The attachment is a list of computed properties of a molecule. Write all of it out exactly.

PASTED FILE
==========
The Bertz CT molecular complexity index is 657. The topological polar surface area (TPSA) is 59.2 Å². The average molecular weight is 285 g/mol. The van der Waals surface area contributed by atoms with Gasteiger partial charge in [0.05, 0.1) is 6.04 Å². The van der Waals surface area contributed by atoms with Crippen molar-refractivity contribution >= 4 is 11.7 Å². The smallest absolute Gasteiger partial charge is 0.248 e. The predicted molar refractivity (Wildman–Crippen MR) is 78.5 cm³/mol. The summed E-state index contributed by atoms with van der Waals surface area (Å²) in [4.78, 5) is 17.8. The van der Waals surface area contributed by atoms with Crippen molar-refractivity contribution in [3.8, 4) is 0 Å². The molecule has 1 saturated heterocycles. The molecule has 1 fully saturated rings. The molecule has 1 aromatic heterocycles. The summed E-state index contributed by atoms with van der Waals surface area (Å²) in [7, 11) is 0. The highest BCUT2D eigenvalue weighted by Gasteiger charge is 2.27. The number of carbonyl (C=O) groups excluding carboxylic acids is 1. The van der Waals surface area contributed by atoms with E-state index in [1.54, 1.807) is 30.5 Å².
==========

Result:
The Bertz CT molecular complexity index is 657. The topological polar surface area (TPSA) is 59.2 Å². The average molecular weight is 285 g/mol. The van der Waals surface area contributed by atoms with Gasteiger partial charge in [0.05, 0.1) is 6.04 Å². The van der Waals surface area contributed by atoms with Crippen molar-refractivity contribution >= 4 is 11.7 Å². The smallest absolute Gasteiger partial charge is 0.248 e. The predicted molar refractivity (Wildman–Crippen MR) is 78.5 cm³/mol. The summed E-state index contributed by atoms with van der Waals surface area (Å²) in [4.78, 5) is 17.8. The van der Waals surface area contributed by atoms with Crippen molar-refractivity contribution in [3.8, 4) is 0 Å². The molecule has 1 saturated heterocycles. The molecule has 1 fully saturated rings. The molecule has 1 aromatic heterocycles. The summed E-state index contributed by atoms with van der Waals surface area (Å²) in [7, 11) is 0. The highest BCUT2D eigenvalue weighted by Gasteiger charge is 2.27. The number of carbonyl (C=O) groups excluding carboxylic acids is 1. The van der Waals surface area contributed by atoms with E-state index in [1.54, 1.807) is 30.5 Å².